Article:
Is dynamic ad insertion finally coming to podcasting?
New audience measurement guidelines released Thursday by a collection of public radio companies address one of the big concerns advertisers have with the medium – thereby paving the way for new methods of selling and placing ads.
“Up until recently, whenever we put an ad into the show it stayed there. Forever,” said Matt Lieber, president of Gimlet Media, which produces narrative podcasts. He spoke on a New York City panel presented Thursday by WNYC and the Tow Center for Digital Journalism. He noted that Gimlet now works with Megaphone – a tool created by the Slate Group’s audio arm Panoply Media – and the podcast discovery/listening platform Acast to perform dynamic ad insertion.
“You put the ad in and it stays there for a certain amount of time and it comes out when it’s reached a certain amount of impressions,” Lieber said. But Lieber is also hyper-cautious of annoying his audience.
Gimlet traditionally produces ads on behalf of clients. These are read by the podcast host, an approach that doesn’t change even with dynamic ad insertion.
“We’ve been really careful to make sure the listener experience isn’t degraded by that,” he said. “We still produce all of the ads, we are really mindful of where we put the ad break and are mindful that the music fades out and when the ad is done, the music fades back in.”
He added the worst version of dynamic ad insertion would sound like a blaring radio ad. And even with big brand advertisers – he referenced one in the top five in terms of dollars spent – Gimlet produces the ads for them. “Even in dynamic ad insertion, no listener would know we’re using the technology, because it sounds the same as our other ads,” he said.
Sarah van Mosel, chief commercial officer at Acast, said 2016 is the year podcasters will start signing onto platforms that enable dynamic ad insertion en masse.
“It will become the de facto way of doing business,” she said, adding that this will also change the advertising landscape. “There will be a flood of inventory in the space and the rates will plummet.”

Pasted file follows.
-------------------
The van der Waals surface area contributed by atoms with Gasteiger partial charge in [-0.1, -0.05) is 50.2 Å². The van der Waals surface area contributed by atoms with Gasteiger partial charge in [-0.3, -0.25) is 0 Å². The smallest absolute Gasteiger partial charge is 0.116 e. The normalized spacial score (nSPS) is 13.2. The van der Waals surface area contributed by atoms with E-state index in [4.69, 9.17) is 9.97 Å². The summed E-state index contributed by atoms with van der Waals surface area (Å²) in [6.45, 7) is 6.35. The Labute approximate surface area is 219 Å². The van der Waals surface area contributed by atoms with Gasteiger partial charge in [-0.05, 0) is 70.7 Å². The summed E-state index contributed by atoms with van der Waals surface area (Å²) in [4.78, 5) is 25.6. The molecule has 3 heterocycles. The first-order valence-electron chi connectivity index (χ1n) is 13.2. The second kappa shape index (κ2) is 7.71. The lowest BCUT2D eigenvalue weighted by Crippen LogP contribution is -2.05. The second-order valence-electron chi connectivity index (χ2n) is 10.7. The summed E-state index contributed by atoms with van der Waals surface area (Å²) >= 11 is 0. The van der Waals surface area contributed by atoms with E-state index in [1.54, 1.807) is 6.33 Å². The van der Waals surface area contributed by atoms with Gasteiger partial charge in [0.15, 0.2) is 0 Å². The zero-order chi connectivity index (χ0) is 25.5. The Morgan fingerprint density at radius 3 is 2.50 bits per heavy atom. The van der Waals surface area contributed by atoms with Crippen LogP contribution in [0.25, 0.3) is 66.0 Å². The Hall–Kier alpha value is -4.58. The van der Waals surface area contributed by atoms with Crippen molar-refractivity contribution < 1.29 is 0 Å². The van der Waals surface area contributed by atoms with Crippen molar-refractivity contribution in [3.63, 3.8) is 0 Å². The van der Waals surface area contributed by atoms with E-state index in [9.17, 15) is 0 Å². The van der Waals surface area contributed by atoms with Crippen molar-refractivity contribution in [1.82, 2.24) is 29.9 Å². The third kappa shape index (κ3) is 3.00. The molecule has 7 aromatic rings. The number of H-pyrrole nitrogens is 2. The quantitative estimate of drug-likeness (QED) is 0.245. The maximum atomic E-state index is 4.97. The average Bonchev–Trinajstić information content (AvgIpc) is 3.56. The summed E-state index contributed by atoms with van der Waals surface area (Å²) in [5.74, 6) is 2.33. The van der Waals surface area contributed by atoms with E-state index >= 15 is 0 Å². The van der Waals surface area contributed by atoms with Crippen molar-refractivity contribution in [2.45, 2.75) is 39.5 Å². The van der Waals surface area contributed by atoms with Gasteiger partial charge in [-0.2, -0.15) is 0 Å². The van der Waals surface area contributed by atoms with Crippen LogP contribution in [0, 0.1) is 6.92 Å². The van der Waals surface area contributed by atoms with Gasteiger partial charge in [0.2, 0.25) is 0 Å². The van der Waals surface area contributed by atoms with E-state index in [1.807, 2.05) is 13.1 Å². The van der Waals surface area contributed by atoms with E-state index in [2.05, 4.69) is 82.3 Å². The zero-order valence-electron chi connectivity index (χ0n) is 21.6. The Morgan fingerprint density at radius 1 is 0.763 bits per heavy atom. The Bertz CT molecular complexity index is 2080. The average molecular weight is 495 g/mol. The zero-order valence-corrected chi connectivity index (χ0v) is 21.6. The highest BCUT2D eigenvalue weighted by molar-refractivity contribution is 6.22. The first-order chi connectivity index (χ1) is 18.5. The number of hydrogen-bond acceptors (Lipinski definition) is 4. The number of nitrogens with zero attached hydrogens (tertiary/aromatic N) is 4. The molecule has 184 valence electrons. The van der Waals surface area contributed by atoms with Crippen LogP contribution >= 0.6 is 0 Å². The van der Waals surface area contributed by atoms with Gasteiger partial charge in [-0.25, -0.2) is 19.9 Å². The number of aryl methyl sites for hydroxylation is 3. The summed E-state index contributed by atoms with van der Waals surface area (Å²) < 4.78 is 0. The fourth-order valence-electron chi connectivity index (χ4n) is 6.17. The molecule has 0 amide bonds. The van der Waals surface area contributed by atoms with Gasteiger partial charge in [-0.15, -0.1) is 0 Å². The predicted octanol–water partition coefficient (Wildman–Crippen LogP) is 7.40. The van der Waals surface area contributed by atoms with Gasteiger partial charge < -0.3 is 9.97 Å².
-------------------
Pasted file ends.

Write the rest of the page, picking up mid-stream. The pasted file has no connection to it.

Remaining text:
This brings a risk of commoditization of ad impressions, and so forward-looking podcasters will figure out what their premium products will be.
Van Mosel pointed to British fashion retailer ASOS, which created a podcast where each episode featured a different young female entrepreneur who’d started a fashion company. Because it was on Acast – a web-based forum – ASOS punctuated the audio with video and click-through ads.
“You could see the shirts these girls designed and buy them from ASOS,” van Mosel said. “You have this multiplatform experience by a brand advertisers, and you’re closing the loop on ecommerce.”
(It’s worth noting that not everyone on the panel was bullish about incorporating video or other visual assets into podcasting. Kerri Hoffman, chief operations officer at the Public Radio Exchange, felt video was competitive to the audio experience, whereas van Mosel felt it could be additive.)
GE offers another high-profile example of brands breaking the traditional barriers of audio advertising via its science fiction podcast “The Message,” launched through Panoply Media.
“GE said they’d keep hands off, so it wouldn’t feel like one big ad,” said Panoply’s chief content officer, Andy Bowers. “And in the end, you didn’t hear any mention of GE until the credits at the end. They wanted to do interesting content and what they got out of it was the association of this popular program.”
Lieber mentioned that GE had also approached Gimlet, and that he had been skeptical. “I didn’t think it would work,” he said. “But it grew real audience – and audience of people who weren’t listening to it as an advertisement or a branded experience.”
He added that GE is a little unique in that it’s a brand more willing to experiment. And he isn’t sure if other advertisers will necessarily follow suit.
“The question is: How much flex will brands have when it comes to doing something interesting versus sending the message?” he wondered.